Objective: We examine how access to care and care experiences under the Children's Health Insurance Program (CHIP) compared to private coverage and being uninsured in 10 states.
Methods: We report on findings from a 2012 survey of CHIP enrollees in 10 states. We examined a range of health care access and use measures among CHIP enrollees. Comparisons of the experiences of established CHIP enrollees to the experiences of uninsured and privately insured children were used to estimate differences in children's health care.
Results: Children with CHIP coverage had substantially better access to care across a range of outcomes, other things being equal, particularly compared to those with no coverage. Compared to being uninsured, CHIP enrollees were more likely to have specialty and mental health visits and to receive prescription drugs; and their parents were much more likely to feel confident in meeting the child's health care needs and were less likely to have trouble finding providers. CHIP enrollees were less likely to have unmet needs, but 1 in 4 had at least 1 unmet need. Compared to being privately insured, CHIP enrollees had generally similar health care use and unmet needs. Additionally, CHIP enrollees had lower financial burden related to their health care needs. The findings were generally robust with respect to alternative specifications and subgroup analyses, and they corroborated findings of previous studies.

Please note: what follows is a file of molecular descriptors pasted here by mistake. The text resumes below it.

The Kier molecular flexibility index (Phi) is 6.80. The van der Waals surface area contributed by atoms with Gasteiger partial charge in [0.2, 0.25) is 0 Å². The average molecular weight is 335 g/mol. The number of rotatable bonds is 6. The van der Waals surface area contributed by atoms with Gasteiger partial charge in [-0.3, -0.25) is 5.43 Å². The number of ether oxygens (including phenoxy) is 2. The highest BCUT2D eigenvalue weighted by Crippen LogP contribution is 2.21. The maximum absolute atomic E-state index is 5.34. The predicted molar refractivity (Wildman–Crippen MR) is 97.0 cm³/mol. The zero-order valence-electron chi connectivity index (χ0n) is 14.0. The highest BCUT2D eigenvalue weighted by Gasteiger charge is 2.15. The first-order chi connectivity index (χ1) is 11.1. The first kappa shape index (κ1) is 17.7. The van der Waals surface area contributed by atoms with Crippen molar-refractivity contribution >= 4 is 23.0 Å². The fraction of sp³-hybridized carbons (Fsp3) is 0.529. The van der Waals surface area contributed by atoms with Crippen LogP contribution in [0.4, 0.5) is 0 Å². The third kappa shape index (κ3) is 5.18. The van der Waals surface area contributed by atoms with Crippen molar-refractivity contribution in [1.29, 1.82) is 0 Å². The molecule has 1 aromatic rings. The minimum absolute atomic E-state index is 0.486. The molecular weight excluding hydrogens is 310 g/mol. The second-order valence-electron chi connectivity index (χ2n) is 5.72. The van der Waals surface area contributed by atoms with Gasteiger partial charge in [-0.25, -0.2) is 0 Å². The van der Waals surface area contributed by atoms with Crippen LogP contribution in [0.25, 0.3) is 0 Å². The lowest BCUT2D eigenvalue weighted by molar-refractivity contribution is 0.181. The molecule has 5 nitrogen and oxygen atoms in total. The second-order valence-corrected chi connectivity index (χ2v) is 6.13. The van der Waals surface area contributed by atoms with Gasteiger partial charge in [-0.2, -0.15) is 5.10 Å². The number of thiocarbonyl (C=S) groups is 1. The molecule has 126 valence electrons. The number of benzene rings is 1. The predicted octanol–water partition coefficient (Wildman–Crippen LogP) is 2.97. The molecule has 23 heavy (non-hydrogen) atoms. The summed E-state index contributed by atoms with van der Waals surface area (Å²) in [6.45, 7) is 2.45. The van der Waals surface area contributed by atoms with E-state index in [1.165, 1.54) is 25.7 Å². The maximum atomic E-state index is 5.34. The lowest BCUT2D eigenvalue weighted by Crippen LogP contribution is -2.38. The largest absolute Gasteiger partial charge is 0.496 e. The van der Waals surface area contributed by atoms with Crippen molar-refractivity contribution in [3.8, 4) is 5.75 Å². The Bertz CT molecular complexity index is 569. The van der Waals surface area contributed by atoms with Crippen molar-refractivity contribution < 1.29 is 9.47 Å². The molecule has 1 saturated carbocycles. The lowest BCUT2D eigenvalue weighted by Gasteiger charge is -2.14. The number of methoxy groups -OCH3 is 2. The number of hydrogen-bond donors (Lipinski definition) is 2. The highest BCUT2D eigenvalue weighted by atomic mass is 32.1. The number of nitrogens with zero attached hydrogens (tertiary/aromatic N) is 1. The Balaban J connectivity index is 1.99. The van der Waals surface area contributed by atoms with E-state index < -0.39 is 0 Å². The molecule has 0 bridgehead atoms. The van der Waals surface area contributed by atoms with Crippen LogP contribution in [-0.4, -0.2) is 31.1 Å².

Conclusions: Enrolling more of the uninsured children who are eligible for CHIP improved their access to a range of care, including specialty and mental health services, and reduced the financial burden of meeting their health care needs; however, we found room for improvement in CHIP enrollees' access to care.
Keywords: CHIP; access and use of health care; affordability; comparison of health insurance coverage types; emergency department visit; health insurance adequacy; mental health visit; prescribed medicine; public health insurance; specialist care; unmet health care needs.
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